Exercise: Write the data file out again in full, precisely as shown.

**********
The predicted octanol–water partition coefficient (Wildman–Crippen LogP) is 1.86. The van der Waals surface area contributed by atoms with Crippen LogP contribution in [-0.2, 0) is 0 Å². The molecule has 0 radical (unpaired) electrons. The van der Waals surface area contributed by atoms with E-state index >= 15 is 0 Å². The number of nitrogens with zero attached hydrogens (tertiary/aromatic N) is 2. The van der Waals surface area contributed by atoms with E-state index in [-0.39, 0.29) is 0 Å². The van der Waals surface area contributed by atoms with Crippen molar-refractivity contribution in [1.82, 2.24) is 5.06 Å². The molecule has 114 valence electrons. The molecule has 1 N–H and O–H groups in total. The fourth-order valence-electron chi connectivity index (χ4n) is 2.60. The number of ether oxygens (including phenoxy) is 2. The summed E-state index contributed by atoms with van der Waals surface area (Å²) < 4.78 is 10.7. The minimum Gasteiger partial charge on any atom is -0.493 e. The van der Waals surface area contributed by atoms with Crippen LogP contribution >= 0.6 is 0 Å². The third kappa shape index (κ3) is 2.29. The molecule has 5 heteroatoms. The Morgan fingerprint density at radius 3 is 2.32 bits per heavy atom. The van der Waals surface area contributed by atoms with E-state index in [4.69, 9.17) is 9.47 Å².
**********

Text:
The predicted octanol–water partition coefficient (Wildman–Crippen LogP) is 1.86. The van der Waals surface area contributed by atoms with Crippen LogP contribution in [-0.2, 0) is 0 Å². The molecule has 0 radical (unpaired) electrons. The van der Waals surface area contributed by atoms with E-state index >= 15 is 0 Å². The number of nitrogens with zero attached hydrogens (tertiary/aromatic N) is 2. The van der Waals surface area contributed by atoms with E-state index in [-0.39, 0.29) is 0 Å². The van der Waals surface area contributed by atoms with Crippen molar-refractivity contribution in [1.82, 2.24) is 5.06 Å². The molecule has 114 valence electrons. The molecule has 1 N–H and O–H groups in total. The fourth-order valence-electron chi connectivity index (χ4n) is 2.60. The number of ether oxygens (including phenoxy) is 2. The summed E-state index contributed by atoms with van der Waals surface area (Å²) < 4.78 is 10.7. The minimum Gasteiger partial charge on any atom is -0.493 e. The van der Waals surface area contributed by atoms with Crippen LogP contribution >= 0.6 is 0 Å². The third kappa shape index (κ3) is 2.29. The molecule has 5 heteroatoms. The Morgan fingerprint density at radius 3 is 2.32 bits per heavy atom. The van der Waals surface area contributed by atoms with E-state index in [4.69, 9.17) is 9.47 Å².